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DJ Richard – Grind

Album review

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DJ Richard’s debut long player is released on a new home, Hamburg’s Dial Records, and after repeated listens it’s a good fit. Grind easily sits alongside previous highlights from the label such as John Robert’s Glass Eights in its slightly twisted take on house and techno, while still maintaining the necessary intimacy that makes a record from these genres work in full-length form.

It might not immediately appear the most obvious transition from the home of his previous 12″ releases, White Material, the more underground label that DJ Richard runs alongside fellow label artist Young Male, releasing some of the most sought after house and techno coming out of New York in the last few years – but it makes a lot of sense after repeated listens.

Grind is an electronic record that delivers on its intentions to produce a real depth of feeling in its sense of longing, as it steps on and off the dancefloor throughout. It was produced in a short burst after DJ Richard’s previous work was lost to a stolen laptop, forcing him to produce a batch of new material specifically for the project. This is telling in the easy and expressive flow of the record as it moves with ease from wistful ambient pieces to melodic, rugged house tracks.

Opener ‘No Balance’ is a beatless combination of slowed droning foghorn and abrasive grinding of metal that sets a melancholic tone, which continues into the insistent melodies of intricate drum tracks such as ‘Nighthawk’, ‘Bane’ and especially the triplet arpeggio, layered synthesis on ‘Savage Coast’. These showcase his new, more delicate melodies and careful but well known rough analogue drums sitting perfectly on top of each other. The ghetto house inspiration apparent in previous club-focused outings on his own imprint is still here on the hard drums, but seems more considered in these arrangements alongside the painstakingly constructed micro melodies.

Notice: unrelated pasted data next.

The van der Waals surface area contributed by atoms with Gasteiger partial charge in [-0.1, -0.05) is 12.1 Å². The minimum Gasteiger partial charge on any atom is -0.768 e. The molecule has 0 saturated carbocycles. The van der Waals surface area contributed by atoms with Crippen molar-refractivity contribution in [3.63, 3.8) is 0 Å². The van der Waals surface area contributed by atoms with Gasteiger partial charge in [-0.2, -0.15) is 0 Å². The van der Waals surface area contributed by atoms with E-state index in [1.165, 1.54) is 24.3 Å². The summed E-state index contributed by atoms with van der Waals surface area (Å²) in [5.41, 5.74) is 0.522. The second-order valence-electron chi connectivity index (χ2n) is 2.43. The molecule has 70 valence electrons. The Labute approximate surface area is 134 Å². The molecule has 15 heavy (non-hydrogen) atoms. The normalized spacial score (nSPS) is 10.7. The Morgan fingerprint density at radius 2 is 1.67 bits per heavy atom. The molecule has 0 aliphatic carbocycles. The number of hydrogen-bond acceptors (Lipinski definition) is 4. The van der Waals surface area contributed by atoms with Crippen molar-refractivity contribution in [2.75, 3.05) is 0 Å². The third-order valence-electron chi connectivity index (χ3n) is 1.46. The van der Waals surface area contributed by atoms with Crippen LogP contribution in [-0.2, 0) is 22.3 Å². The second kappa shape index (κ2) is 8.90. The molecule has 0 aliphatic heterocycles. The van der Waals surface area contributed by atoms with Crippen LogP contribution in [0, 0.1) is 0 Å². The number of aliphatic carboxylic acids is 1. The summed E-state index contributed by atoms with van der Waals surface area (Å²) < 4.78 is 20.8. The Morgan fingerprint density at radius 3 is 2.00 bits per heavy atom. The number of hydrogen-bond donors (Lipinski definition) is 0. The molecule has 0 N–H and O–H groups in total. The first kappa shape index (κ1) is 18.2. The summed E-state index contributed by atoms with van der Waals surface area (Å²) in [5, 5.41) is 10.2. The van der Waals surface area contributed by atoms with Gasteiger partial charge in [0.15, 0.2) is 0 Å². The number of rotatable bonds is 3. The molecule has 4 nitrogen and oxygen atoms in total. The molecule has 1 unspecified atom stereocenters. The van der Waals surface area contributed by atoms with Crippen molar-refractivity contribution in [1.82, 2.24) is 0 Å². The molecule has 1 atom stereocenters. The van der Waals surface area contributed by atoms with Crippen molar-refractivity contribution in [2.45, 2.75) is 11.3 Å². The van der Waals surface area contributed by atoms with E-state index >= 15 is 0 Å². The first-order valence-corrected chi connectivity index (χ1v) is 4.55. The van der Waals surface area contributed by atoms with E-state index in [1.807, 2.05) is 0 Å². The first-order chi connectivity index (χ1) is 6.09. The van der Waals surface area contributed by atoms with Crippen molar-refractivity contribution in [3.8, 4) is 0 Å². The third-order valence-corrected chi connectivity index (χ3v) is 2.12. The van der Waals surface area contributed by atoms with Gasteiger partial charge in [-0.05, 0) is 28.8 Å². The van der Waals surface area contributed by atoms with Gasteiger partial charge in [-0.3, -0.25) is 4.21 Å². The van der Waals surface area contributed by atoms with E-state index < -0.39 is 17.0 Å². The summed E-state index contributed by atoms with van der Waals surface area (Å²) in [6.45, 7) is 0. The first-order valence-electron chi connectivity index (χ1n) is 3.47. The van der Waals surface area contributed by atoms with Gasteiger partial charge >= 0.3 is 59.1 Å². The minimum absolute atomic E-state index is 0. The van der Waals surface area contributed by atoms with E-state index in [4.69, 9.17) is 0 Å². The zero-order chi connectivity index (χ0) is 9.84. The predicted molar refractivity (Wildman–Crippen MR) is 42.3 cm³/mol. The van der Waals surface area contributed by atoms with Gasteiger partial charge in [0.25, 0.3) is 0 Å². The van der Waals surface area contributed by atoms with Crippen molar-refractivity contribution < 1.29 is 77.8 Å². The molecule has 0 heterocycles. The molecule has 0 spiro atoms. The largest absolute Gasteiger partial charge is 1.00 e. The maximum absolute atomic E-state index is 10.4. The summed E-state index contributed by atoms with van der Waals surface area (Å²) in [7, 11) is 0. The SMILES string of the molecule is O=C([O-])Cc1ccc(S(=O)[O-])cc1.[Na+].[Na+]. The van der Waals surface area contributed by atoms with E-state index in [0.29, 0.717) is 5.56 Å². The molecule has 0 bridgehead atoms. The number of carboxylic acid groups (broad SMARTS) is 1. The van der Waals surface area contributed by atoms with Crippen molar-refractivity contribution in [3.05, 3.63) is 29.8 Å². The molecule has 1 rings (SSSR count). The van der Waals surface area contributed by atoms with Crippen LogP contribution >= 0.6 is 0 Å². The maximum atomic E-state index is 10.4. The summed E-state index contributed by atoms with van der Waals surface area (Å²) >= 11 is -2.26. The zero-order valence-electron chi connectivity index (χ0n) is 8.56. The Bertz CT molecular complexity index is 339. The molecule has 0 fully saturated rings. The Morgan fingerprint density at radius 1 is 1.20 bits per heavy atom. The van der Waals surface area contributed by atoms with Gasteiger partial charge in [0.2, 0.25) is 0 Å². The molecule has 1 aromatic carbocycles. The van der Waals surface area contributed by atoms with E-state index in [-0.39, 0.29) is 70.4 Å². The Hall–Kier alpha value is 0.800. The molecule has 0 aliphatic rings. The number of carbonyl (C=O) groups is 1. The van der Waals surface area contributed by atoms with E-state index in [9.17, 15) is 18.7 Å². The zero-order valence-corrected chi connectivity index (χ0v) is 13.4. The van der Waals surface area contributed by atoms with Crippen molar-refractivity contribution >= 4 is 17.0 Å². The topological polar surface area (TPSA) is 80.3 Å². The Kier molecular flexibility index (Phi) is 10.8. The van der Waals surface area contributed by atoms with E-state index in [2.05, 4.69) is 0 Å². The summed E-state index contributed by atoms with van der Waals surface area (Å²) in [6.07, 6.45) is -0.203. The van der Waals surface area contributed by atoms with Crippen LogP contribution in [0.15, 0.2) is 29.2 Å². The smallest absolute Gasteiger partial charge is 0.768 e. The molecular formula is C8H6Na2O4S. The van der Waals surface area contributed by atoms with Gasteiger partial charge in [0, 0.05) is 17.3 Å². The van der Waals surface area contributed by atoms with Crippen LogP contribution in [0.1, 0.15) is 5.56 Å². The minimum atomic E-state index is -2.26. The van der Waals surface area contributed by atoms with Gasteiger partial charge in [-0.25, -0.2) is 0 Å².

The mist-enveloped dark ambience of ‘Waiting For the Green Flash’ may feel a little light on ideas on first listen, but it’s these tracks that seem to be filled with sentiment. It’s the same with highlight and closer ‘Vampire Dub’ with its blinking lighthouse beacon through the twinkling synths, the thick wet fog being slowly cleared by the building hi-hats and thumping kick drum. This track encapsulates the entire record nicely in the space of just over eight minutes. Delicate, addictive synths capable of pulling in a casual listener along with drums from the New York outsider house underground, with the smallest details making you come back again and again.

Grind is an album full of juxtaposition and balance, its nosier aspects and tough drums balanced against an obvious knack for intricate and heart-melting synth melodies pulled of to near perfection throughout; equal measures of despair and hope as the tide of the record ebbs and flows. DJ Richard has produced an understated record the apparent simplicity of which reveals new depths and emotions with each listen. The sense of loss and expectation that permeates the tracks on Grind is something that becomes all the more pertinent with its release coinciding with the changing of the seasons. A very fitting soundtrack to autumnal evenings.

Jamie Miller

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